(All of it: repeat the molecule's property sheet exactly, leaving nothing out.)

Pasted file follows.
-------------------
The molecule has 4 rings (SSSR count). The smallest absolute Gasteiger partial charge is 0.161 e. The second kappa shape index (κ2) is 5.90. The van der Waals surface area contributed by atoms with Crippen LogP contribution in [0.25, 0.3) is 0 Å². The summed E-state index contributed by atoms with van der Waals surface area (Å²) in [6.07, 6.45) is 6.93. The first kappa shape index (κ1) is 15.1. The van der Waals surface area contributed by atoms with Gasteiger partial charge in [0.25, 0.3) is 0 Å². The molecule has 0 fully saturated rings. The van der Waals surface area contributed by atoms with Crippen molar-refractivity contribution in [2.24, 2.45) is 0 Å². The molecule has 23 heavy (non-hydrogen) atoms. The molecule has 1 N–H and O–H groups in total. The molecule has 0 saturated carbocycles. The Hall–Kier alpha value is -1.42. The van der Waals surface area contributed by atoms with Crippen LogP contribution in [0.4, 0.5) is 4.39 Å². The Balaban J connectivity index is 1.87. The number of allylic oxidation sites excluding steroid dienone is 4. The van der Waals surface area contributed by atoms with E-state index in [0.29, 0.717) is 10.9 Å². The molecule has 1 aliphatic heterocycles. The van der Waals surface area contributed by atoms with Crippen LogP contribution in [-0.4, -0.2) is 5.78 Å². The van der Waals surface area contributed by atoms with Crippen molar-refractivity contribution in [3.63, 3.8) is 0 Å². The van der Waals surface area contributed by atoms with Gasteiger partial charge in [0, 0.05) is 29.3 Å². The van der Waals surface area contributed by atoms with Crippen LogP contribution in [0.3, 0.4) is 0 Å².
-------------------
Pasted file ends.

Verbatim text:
The molecule has 4 rings (SSSR count). The smallest absolute Gasteiger partial charge is 0.161 e. The second kappa shape index (κ2) is 5.90. The van der Waals surface area contributed by atoms with Crippen LogP contribution in [0.25, 0.3) is 0 Å². The summed E-state index contributed by atoms with van der Waals surface area (Å²) in [6.07, 6.45) is 6.93. The first kappa shape index (κ1) is 15.1. The van der Waals surface area contributed by atoms with Gasteiger partial charge in [0.25, 0.3) is 0 Å². The molecule has 0 fully saturated rings. The van der Waals surface area contributed by atoms with Crippen molar-refractivity contribution in [2.24, 2.45) is 0 Å². The molecule has 23 heavy (non-hydrogen) atoms. The molecule has 1 N–H and O–H groups in total. The molecule has 0 saturated carbocycles. The Hall–Kier alpha value is -1.42. The van der Waals surface area contributed by atoms with Crippen LogP contribution in [0.4, 0.5) is 4.39 Å². The Balaban J connectivity index is 1.87. The number of allylic oxidation sites excluding steroid dienone is 4. The van der Waals surface area contributed by atoms with E-state index in [0.29, 0.717) is 10.9 Å². The molecule has 1 aliphatic heterocycles. The van der Waals surface area contributed by atoms with Crippen LogP contribution in [-0.4, -0.2) is 5.78 Å². The van der Waals surface area contributed by atoms with Crippen molar-refractivity contribution in [3.63, 3.8) is 0 Å². The van der Waals surface area contributed by atoms with Gasteiger partial charge in [0, 0.05) is 29.3 Å². The van der Waals surface area contributed by atoms with Crippen LogP contribution in [0.3, 0.4) is 0 Å².